Linus Torvalds talks future of Linux
INTERVIEW | Linus Torvalds relates his plans for the future of Linux, including the 3.0 kernel [there probably won't be one], and which distro he personally runs on his home PC.
Linus Torvalds, creator of the Linux kernel, has, along with others like Richard Stallman, literally changed the world of software forever.
Linux-based distributions seem to pop up every day, while more and more devices now run Linux at their core, from mobile phones to inflight entertainment systems, to the world's mission critical server infrastructures.
The development of the kernel has changed, and Linux is just getting better and better. However, with a community as large and fractured as the Linux community, it can sometimes be hard to get a big picture overview of where Linux is going: what's happening with kernel version 2.6? Will there be a version 3.0? What has Linus been up to lately? What does he get up to in his spare time?
I had the opportunity to chat with Linus Torvalds, in a number of email exchanges.
Q: Writing an operating system kernel is a hard job. Why did you write Linux in the first place?
LT: Kernels may be hard, but partly because of that they are also interesting. I've always been more interested in "down to the hardware" details than in fluffy stuff like user interfaces etc, and an operating system kernel is about as down to the hardware as you can get without actually building it yourself (which I've also done - I was at a CPU company for seven years, after all). So I'm not into soldering irons etc, but I very much enjoy working at a low level, and thinking about how my software actually interacts with the CPU and other parts of the system. Besides, I really didn't realize how hard it would be. I really never expected to be still working on it 15+ years later ;)
Q: What's the Linux Foundation?
LT: Heh. I just work here, you should ask some of the people who are actually involved in all the other things that LF does. It's basically the combination of OSDL ("Open Source Development Labs") and FSG ("Free Standards Group"), and is a vendor-neutral place for different organizations to discuss the issues they have, and trying to help Linux along. Part of what LF does is pay me to maintain the kernel.
Q: What are you doing with the kernel now? Are you working on it full time? What parts of it do you work on the most?
LT: I very much work on it full time, but I no longer really work on any particular "part"of it - I end up spending almost all my time on not writing kernel code myself, but on working with the flow of code and merging it all.
In fact, the biggest amount of actual source code I've written in the last two years is not in the kernel itself, but in the tool I use to just track the kernel development (called "git" - a source control management system).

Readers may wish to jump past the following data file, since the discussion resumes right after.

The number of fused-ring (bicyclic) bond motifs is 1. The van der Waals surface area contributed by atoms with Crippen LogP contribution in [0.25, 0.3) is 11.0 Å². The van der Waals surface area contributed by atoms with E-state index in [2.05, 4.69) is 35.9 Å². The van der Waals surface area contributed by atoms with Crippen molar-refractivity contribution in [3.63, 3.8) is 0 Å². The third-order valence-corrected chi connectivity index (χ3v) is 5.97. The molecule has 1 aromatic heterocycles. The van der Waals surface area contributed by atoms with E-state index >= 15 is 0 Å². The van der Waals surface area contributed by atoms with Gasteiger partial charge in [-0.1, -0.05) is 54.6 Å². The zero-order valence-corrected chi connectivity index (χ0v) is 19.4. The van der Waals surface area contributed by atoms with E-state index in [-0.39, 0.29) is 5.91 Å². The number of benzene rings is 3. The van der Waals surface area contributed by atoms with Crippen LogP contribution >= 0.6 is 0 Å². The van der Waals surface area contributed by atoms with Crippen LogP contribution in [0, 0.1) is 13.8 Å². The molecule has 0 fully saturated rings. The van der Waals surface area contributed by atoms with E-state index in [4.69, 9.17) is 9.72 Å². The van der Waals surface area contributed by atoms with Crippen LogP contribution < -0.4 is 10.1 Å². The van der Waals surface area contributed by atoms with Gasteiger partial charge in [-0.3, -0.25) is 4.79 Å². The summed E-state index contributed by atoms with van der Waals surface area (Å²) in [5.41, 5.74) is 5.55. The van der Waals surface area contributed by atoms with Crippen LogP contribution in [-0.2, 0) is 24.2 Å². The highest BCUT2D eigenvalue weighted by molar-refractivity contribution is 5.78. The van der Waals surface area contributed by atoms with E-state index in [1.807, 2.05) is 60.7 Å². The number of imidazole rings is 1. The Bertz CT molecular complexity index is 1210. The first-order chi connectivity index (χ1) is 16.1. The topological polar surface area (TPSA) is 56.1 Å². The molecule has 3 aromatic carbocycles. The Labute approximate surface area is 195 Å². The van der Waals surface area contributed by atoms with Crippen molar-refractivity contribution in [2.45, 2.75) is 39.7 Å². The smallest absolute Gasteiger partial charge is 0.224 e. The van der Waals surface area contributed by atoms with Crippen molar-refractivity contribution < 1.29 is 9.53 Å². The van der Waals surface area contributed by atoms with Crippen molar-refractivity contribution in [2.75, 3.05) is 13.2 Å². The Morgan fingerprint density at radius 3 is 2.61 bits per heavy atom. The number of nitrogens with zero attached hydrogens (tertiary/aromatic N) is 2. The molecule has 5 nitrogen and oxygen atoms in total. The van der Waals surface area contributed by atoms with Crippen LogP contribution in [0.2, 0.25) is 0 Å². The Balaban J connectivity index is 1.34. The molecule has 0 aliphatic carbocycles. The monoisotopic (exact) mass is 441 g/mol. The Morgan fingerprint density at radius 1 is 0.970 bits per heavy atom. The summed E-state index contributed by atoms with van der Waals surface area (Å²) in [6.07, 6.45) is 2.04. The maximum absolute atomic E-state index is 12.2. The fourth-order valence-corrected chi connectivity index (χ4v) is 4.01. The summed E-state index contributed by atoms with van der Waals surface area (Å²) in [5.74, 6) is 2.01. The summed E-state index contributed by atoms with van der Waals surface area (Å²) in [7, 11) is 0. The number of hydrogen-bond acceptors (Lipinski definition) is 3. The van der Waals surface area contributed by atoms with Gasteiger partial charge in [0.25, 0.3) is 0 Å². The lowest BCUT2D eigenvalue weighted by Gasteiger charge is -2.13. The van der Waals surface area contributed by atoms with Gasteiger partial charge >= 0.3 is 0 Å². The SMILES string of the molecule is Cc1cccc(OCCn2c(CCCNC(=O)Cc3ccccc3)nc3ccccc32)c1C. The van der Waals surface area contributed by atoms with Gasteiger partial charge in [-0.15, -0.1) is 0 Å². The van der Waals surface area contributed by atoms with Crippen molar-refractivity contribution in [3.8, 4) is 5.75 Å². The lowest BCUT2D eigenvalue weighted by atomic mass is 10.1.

So I still get to write code (and I send out suggested patches quite often - but usually they are along the lines of "so here's how we could handle this issue..." in order to prod others to actually do the final patch and testing). But what I do a lot more is go through other peoples changes and say "yes" or "no".
Q: The 2.6 series kernel has been around for a long time. Why?
LT: We used to have these big and painful development releases that took several years, and it worked reasonably well and people got very used to it ("2.
In particular, the release cycles were so long that all the commercial vendors effectively had to back-port a fair amount of new code from the development kernels, and so development code ended up in the stable releases. Also, conversely, the vendors fixed problems in the stable versions, and sometimes the fixes were missed or weren't easy to then forward-port to the development series, because the two were just very far apart.
Basically, a multi-year development cycle simply doesn't work. It was reasonable and required for a while (we did some pretty radical changes there too), but with 2.6, the base kernel is in good shape, and we've improved our development process enough that we just don't have any pressing reason to go back to that kind of "everything changes" model.
So instead of having two or three years between stable releases, we now have two or three months. Which means that the vendor kernels are much closer to the development kernels, and avoids a lot of the problems we used to have. Everybody is happier.
So we'll probably stay with that model unless something really radical happens, and that means that we'll keep with the "2.6.x" codebase, and just incrementally improve on it.